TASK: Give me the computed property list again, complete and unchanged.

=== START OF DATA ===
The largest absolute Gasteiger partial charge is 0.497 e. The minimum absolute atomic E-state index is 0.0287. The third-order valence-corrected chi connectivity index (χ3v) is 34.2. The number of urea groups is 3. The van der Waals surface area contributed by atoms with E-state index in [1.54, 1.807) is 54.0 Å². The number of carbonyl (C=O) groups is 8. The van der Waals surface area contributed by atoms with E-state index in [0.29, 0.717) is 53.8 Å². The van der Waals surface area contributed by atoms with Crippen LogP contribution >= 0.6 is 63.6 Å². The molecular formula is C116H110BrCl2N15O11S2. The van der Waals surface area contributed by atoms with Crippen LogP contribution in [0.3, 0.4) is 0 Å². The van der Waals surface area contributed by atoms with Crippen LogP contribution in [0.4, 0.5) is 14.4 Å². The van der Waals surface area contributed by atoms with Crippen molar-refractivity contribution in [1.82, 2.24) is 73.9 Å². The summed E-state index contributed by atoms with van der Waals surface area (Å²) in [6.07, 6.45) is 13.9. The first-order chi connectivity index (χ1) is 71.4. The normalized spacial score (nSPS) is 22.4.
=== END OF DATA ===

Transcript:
The largest absolute Gasteiger partial charge is 0.497 e. The minimum absolute atomic E-state index is 0.0287. The third-order valence-corrected chi connectivity index (χ3v) is 34.2. The number of urea groups is 3. The van der Waals surface area contributed by atoms with E-state index in [1.54, 1.807) is 54.0 Å². The number of carbonyl (C=O) groups is 8. The van der Waals surface area contributed by atoms with E-state index in [0.29, 0.717) is 53.8 Å². The van der Waals surface area contributed by atoms with Crippen LogP contribution >= 0.6 is 63.6 Å². The molecular formula is C116H110BrCl2N15O11S2. The van der Waals surface area contributed by atoms with Crippen LogP contribution in [0.3, 0.4) is 0 Å². The van der Waals surface area contributed by atoms with Crippen LogP contribution in [0.4, 0.5) is 14.4 Å². The van der Waals surface area contributed by atoms with Crippen molar-refractivity contribution in [1.82, 2.24) is 73.9 Å². The summed E-state index contributed by atoms with van der Waals surface area (Å²) in [6.07, 6.45) is 13.9. The first-order chi connectivity index (χ1) is 71.4. The normalized spacial score (nSPS) is 22.4.